Monday, January 07, 2013

On the Arab monarchies

"However, the monarchies are running on borrowed time, and most are in worst straits than a decade ago. In Bahrain, for example, a mass uprising was stopped only through the combined efforts of the national security forces and the Gulf Cooperation Council’s military intervention. Morocco faced serious protests as well. There, the promise of constitutional revisions temporarily quieted public anger, but by accepting integration without meaningful political reform, the Islamist Justice and Development Party — the face of parliamentary opposition — now risk losing credibility like the rest of the political class. Moreover, the urban-rural divide is no longer salient; dissent is now everywhere, and demands for change have cut across old class and provincial lines.
Like Morocco, the Saudi monarchy is thickly embedded in society. Blessed by geology, it has used its enormous oil revenues to offset overt opposition with new welfare and development programmes, which has allowed the regime to defer more fundamental structural reforms. The opposite is true in oil-rich Kuwait. There, constant street protests against corruption and royal meddling have undermined the Al-Sabah family and the December 2012 elections were boycotted by the opposition. This tug-of-war between the monarchy and parliament has culminated in a critical juncture: either the regime accepts a prime minister who is a commoner, and thus beyond the emir’s control, or it must shut down parliament and backslide to authoritarianism at a very high cost.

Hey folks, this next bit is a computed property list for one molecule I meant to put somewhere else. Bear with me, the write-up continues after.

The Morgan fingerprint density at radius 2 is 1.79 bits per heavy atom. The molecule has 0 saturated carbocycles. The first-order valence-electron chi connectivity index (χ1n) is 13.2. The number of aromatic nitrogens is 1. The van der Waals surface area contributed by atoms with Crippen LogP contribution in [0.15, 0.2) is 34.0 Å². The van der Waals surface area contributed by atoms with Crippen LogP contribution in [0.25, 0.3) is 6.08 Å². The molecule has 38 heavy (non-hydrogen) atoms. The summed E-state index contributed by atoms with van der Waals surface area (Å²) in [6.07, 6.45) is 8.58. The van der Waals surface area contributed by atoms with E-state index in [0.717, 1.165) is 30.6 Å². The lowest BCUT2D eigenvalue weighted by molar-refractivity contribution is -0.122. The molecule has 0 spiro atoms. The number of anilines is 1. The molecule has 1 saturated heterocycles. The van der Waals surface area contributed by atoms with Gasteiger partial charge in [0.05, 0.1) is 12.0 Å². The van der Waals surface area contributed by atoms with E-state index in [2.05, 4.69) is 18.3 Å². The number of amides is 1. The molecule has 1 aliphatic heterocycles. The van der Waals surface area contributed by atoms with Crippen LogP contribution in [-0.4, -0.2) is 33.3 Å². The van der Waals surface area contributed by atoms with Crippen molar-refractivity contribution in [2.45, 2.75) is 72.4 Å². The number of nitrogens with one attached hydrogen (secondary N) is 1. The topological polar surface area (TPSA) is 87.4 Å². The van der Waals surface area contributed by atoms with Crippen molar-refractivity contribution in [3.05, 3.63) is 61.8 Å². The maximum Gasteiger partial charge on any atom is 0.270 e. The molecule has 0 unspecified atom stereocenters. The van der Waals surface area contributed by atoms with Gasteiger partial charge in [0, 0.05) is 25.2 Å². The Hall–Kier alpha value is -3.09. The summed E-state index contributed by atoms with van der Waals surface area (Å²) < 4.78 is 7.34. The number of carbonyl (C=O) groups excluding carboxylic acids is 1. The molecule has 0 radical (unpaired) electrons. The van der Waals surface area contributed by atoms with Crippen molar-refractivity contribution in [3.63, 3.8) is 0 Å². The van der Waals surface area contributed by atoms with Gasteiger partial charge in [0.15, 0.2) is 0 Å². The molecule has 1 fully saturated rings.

In Jordan, the monarchy has become suffocated by two complementary forces. The Islamists want to preserve the monarchy, because the collapse of monarchical rule would allow Israel to portray the East Bank as the new alternative homeland for all Palestinians and thus justify the annexation of the whole of the West Bank. Yet they also desire constitutional monarchy, with greater political freedoms. The monarchy’s Bedouin tribal bedrock has become restless due to rising unemployment and corruption, which allows them to accuse the regime of favouring the wealthier Palestinian majority."